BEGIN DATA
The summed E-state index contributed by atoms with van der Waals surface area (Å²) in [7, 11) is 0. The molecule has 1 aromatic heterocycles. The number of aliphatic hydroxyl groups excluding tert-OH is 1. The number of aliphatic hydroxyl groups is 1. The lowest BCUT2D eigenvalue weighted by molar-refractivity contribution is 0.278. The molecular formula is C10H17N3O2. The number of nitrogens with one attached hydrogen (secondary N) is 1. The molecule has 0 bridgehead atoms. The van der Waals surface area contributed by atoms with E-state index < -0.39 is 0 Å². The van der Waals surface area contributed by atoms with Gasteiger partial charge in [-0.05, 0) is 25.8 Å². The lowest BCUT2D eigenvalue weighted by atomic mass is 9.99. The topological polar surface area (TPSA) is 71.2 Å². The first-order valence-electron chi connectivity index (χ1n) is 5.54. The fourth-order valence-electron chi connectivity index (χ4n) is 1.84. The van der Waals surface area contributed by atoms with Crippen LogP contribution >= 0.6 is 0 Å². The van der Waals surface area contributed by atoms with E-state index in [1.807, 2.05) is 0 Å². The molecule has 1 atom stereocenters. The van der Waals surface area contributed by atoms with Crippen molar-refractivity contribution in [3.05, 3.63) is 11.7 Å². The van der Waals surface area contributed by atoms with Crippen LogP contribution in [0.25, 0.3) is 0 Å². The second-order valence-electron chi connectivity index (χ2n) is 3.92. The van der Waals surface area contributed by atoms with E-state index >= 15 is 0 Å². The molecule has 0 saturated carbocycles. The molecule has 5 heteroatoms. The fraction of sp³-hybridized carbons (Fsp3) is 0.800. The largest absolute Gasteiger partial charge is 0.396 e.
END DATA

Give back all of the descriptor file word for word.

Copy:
The summed E-state index contributed by atoms with van der Waals surface area (Å²) in [7, 11) is 0. The molecule has 1 aromatic heterocycles. The number of aliphatic hydroxyl groups excluding tert-OH is 1. The number of aliphatic hydroxyl groups is 1. The lowest BCUT2D eigenvalue weighted by molar-refractivity contribution is 0.278. The molecular formula is C10H17N3O2. The number of nitrogens with one attached hydrogen (secondary N) is 1. The molecule has 0 bridgehead atoms. The van der Waals surface area contributed by atoms with E-state index < -0.39 is 0 Å². The van der Waals surface area contributed by atoms with Gasteiger partial charge in [-0.05, 0) is 25.8 Å². The lowest BCUT2D eigenvalue weighted by atomic mass is 9.99. The topological polar surface area (TPSA) is 71.2 Å². The first-order valence-electron chi connectivity index (χ1n) is 5.54. The fourth-order valence-electron chi connectivity index (χ4n) is 1.84. The van der Waals surface area contributed by atoms with Crippen LogP contribution >= 0.6 is 0 Å². The van der Waals surface area contributed by atoms with E-state index in [1.807, 2.05) is 0 Å². The molecule has 1 atom stereocenters. The van der Waals surface area contributed by atoms with Crippen molar-refractivity contribution in [3.05, 3.63) is 11.7 Å². The van der Waals surface area contributed by atoms with Crippen LogP contribution in [0.25, 0.3) is 0 Å². The second-order valence-electron chi connectivity index (χ2n) is 3.92. The van der Waals surface area contributed by atoms with E-state index >= 15 is 0 Å². The molecule has 0 saturated carbocycles. The molecule has 5 heteroatoms. The fraction of sp³-hybridized carbons (Fsp3) is 0.800. The largest absolute Gasteiger partial charge is 0.396 e.